Pay Attention to Your Sleep Habits

A good night’s sleep is a fantastic thing. When we get a restful eight hours, we feel great in the morning, but not everyone has the luxury of quality sleep. Those with hyperthyroidism often have sleep problems due to feelings of nervousness and irritability. An overactive thyroid may also lead to night sweats and frequent urges to urinate. All of these symptoms can make it difficult to stay asleep for long periods, which can lead to feelings of fatigue the next day.

Hypothyroidism (an underactive thyroid) can lead to problems tolerating cold at night. You may also experience joint or muscle pain that may affect your quality of sleep. [4]

If you start a prescription treatment plan to regulate your hormone levels, it is important to implement healthy sleep habits. Sleep is critical in optimizing thyroid function because it regulates the stress hormones in the body. Regular exercise and managing stress can also help you sleep better. Keeping your sleeping environment comfortable, cool, and dark can also improve your sleep. [5]

Find Helpful Stress Management Techniques

All of us have to manage the day-to-day stress of life, but chronic stress can be detrimental to the health of thyroid patients. A daily commute, work issues, and personal problems can all contribute to stress levels, and stress can trigger hypothyroidism.

If hypothyroidism runs in your family, the release of the hormone cortisol (the stress hormone) can interfere with hormone production. As a result, it can make the thyroid work harder than normal and cause insufficient thyroid hormone levels.

a person sitting on a bench overlooking the ocean

If stress is contributing to your thyroid hormone levels, it may be harder to treat your condition. Struggling with stress can make you feel worn down and even more exhausted than usual. Stress cannot cure itself, so you have to search out de-stressing techniques to manage your anxiety and emotions. [6]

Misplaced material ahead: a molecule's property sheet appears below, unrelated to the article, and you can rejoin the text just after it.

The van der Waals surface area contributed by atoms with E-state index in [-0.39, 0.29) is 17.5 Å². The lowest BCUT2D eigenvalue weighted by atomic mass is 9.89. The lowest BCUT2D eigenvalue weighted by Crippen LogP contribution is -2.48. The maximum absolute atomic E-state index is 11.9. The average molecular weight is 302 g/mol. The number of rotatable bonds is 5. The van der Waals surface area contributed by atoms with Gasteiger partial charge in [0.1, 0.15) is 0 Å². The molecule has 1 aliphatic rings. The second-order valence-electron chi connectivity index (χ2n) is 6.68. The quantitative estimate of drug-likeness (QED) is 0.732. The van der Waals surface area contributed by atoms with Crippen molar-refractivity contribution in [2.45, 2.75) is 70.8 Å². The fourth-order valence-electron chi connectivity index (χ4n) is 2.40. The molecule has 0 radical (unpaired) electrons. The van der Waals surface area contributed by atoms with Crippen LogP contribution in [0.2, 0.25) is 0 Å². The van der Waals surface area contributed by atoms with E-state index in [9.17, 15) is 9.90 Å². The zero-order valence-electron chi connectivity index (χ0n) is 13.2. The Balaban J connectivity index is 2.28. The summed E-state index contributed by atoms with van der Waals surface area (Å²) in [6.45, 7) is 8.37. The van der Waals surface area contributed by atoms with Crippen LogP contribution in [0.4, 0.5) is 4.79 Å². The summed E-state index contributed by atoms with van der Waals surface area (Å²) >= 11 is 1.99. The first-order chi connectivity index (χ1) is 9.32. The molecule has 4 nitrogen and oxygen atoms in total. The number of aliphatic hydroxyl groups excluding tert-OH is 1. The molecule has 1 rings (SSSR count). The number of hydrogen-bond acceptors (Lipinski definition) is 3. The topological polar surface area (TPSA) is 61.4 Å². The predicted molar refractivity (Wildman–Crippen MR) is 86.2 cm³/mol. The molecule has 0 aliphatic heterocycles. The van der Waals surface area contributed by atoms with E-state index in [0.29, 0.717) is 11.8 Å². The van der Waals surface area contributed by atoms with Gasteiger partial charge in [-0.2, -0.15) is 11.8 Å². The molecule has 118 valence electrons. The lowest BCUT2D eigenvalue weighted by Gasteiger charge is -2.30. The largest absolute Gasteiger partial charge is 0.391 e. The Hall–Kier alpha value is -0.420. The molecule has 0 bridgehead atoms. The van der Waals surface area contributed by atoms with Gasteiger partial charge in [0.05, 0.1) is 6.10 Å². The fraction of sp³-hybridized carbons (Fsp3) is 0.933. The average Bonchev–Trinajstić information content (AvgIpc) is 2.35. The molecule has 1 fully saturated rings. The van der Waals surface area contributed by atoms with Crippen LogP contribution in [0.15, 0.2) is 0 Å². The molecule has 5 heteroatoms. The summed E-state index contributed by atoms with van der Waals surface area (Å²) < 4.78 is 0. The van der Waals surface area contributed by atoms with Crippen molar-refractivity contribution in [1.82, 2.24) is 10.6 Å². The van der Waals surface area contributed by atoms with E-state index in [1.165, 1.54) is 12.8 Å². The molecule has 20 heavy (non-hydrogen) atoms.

For many, exercise can be a good stress management technique. If you can move your body and de-stress simultaneously, you can kill two birds with one stone. Some short term stress-relief strategies include:

  • Meditation
  • Focus on your breathing
  • Take a walk
  • Get a hug from a loved one

All of the tips in this list can also provide a thyroid patient with long-term stress relief. Managing stress over a long period takes time and effort, so it is important to find activities you enjoy to ease your mind and improve your thyroid condition. [7]

The content in this article is intended for informational purposes only. This website does not provide medical advice. In all circumstances, you should always seek the advice of your physician and/or other qualified health professionals(s) for drug, medical condition, or treatment advice. The content provided on this website is not a substitute for professional medical advice, diagnosis, or treatment.